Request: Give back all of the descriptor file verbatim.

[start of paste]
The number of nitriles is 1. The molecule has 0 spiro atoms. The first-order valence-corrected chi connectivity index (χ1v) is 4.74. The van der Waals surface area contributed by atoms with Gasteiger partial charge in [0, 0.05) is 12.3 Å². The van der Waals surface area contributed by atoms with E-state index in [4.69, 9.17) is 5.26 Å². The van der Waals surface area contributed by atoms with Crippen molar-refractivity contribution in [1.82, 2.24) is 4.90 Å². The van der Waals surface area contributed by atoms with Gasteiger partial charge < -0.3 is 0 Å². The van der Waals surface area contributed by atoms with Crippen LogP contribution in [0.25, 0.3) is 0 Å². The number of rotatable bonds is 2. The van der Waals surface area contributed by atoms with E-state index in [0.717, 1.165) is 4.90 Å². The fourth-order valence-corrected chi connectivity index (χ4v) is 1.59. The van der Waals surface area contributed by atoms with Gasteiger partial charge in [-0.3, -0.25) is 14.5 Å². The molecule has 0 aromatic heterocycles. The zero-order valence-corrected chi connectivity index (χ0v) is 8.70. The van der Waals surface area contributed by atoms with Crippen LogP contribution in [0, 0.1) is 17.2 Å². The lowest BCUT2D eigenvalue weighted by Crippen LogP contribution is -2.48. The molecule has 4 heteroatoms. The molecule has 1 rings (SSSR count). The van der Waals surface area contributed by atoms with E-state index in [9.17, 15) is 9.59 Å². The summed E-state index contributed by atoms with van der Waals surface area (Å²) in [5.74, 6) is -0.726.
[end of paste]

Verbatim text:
The number of nitriles is 1. The molecule has 0 spiro atoms. The first-order valence-corrected chi connectivity index (χ1v) is 4.74. The van der Waals surface area contributed by atoms with Gasteiger partial charge in [0, 0.05) is 12.3 Å². The van der Waals surface area contributed by atoms with E-state index in [4.69, 9.17) is 5.26 Å². The van der Waals surface area contributed by atoms with Crippen molar-refractivity contribution in [1.82, 2.24) is 4.90 Å². The van der Waals surface area contributed by atoms with Gasteiger partial charge < -0.3 is 0 Å². The van der Waals surface area contributed by atoms with Crippen LogP contribution in [0.25, 0.3) is 0 Å². The number of rotatable bonds is 2. The van der Waals surface area contributed by atoms with E-state index in [0.717, 1.165) is 4.90 Å². The fourth-order valence-corrected chi connectivity index (χ4v) is 1.59. The van der Waals surface area contributed by atoms with Gasteiger partial charge in [-0.3, -0.25) is 14.5 Å². The molecule has 0 aromatic heterocycles. The zero-order valence-corrected chi connectivity index (χ0v) is 8.70. The van der Waals surface area contributed by atoms with Crippen LogP contribution in [0, 0.1) is 17.2 Å². The lowest BCUT2D eigenvalue weighted by Crippen LogP contribution is -2.48. The molecule has 4 heteroatoms. The molecule has 1 rings (SSSR count). The van der Waals surface area contributed by atoms with E-state index in [9.17, 15) is 9.59 Å². The summed E-state index contributed by atoms with van der Waals surface area (Å²) in [5.74, 6) is -0.726.